The next day a young white girl was outside the grocery store in Melrose MA with a picture of Obama as Hitler. And after that, the racial and sexually motivated killings, rapes and beatings, which of course have been a shameful part of this country for its entire history continued–but they got a bit more press. and a bit more. And a bit more.
And then we came to the last 6 or 7 years. (Please forgive me if you disagree with my timeline–I was not a social media butterfly before 2010 and I will stand corrected if I am leaving things out).
Black women raped by police officers and threatened into silence in Boston. Freddie Gray, Sandra Bland, Tamir Rice, Renee Davis, the Pulse Night Club dead. Please forgive me not listing more. There are so many more. And yet among the people committed to justice and unhappy with how few I have named will be others saying I have not named enough for ‘evidence’ of a problem. As if numbers or their lack justify things. Guess what? One is too many. If you don’t believe that you need to stop posting or quoting from Martin Luther King JR or Gandhi –think about it. They were each just one death. Does that erase the horror surrounding their assassinations?
Other horrific things have happened. Different ethnic backgrounds, physically abled bodies, diverse religious and national identities. But they have also killed every argument I have heard for ‘reverse racism’ and every eye roll over “PC’.
Then our Electoral College and less than the majority of the popular vote put a man in office who has mocked people with mental disabilities, confessed to physically assaulting women and made vastly bigoted and inaccurate and hateful statements about immigrants. (I don’t even need to mention the Birther campaign he championed). And I know people who are descended from immigrants, who know or are related to non-Christians, other immigrants’ descendants, and folks on the Autistic spectrum–and folks who have died of MS. I think of my late cousin Mary Glen in that last instance and am horrified at the caricature that man performed of a non-verbal person’s face and movements. And these people voted for our President Elect regardless. And when I get called pedantic or ‘a special snowflake’ it’s usually by their friends either on social media or in person in the case of my mother’s long time partner.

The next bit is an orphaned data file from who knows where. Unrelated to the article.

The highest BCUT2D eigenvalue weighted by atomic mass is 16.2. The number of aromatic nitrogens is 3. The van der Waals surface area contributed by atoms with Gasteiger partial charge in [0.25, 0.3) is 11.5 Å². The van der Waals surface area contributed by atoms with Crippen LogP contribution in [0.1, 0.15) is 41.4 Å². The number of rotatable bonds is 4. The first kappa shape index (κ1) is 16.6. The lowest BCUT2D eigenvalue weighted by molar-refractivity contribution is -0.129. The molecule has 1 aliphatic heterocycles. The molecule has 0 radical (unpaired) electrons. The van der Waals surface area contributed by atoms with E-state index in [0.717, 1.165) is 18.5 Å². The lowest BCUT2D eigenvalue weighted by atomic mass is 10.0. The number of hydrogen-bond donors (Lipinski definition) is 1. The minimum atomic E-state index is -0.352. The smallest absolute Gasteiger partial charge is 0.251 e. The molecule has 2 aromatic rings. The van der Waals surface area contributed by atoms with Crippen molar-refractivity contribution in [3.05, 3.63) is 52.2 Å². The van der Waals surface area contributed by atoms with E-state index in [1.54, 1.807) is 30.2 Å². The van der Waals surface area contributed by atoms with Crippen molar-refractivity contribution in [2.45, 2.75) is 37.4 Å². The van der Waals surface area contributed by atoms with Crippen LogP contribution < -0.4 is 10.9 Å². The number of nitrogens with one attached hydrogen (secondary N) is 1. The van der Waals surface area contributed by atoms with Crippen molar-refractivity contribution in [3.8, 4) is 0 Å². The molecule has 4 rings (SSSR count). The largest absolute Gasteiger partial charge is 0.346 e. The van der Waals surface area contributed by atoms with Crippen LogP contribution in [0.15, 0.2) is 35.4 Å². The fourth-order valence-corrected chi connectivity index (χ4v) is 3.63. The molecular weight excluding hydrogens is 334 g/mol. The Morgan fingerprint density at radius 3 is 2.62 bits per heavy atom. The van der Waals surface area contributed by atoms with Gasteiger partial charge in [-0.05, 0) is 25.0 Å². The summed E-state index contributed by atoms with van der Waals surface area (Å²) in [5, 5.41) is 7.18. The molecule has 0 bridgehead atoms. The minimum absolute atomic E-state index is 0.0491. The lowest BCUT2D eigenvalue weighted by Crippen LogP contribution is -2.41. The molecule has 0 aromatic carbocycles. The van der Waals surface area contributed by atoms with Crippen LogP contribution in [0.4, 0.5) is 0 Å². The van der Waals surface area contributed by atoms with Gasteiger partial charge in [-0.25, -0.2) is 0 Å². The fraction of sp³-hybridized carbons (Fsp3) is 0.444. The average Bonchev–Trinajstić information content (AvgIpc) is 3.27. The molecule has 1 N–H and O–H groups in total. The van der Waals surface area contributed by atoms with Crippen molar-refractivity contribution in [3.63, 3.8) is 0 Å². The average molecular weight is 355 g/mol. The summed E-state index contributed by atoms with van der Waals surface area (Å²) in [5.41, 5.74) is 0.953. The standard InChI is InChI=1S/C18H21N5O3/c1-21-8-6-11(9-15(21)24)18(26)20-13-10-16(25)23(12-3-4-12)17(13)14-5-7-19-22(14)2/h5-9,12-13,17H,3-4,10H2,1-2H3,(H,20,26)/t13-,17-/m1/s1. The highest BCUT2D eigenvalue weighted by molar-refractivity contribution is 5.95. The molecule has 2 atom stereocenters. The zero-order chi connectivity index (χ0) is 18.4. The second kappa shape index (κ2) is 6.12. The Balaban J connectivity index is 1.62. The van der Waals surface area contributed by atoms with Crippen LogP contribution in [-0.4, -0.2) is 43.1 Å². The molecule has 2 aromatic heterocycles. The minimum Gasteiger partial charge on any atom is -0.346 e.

It was a young person on Tumblr who said it best. “Take any specific instance or instances of PC you object to. For Example “I resent the PC standards that pressure people to not make jokes about physical or mental disability.”. Now, change “PC” for “common decency.” and examine what it sounds like when you say or write THAT”.
It IS that simple folks. Do people still overdo it? Sure! But here is this method presented: “I resent the PC culture that pressures me out of laughing when someone slips on a banana’ versus “I resent the common decency culture that won’t let me make fun of a person tripping on a banana.”–yes, that IS a little extreme. But it happens to be true. Now try this one: “I resent the common decency culture pressuring me out of mocking a Muslim woman or a Jewish Rabbi or a Transgendered man.” Doesn’t make you sound very classy, huh? But I can do it at home in the mirror, so can you.
I have a lot more work to do. I am an individual whose life is braided privilege and disadvantage. That means my personal effort does not stop, and as my late grandfather Philip E. FitzPatrick would say–it does not get me a ticker-tape parade for doing the right thing. So it certainly does not afford me the ability to tell anyone else what to do. All the same, it’s another perspective and I am not alone in it and I offer it on this platform as a new year of deep uncertainty and concern begins. if I can’t be upfront about how my mind changed and what it changed from, I have 1000% lost any excuse to ask for a change in anyone else or society at large.

  • * “A political dictionary for 2017” is forthcoming.
  • **There will be swearing on this blog. Among other Shenanigans.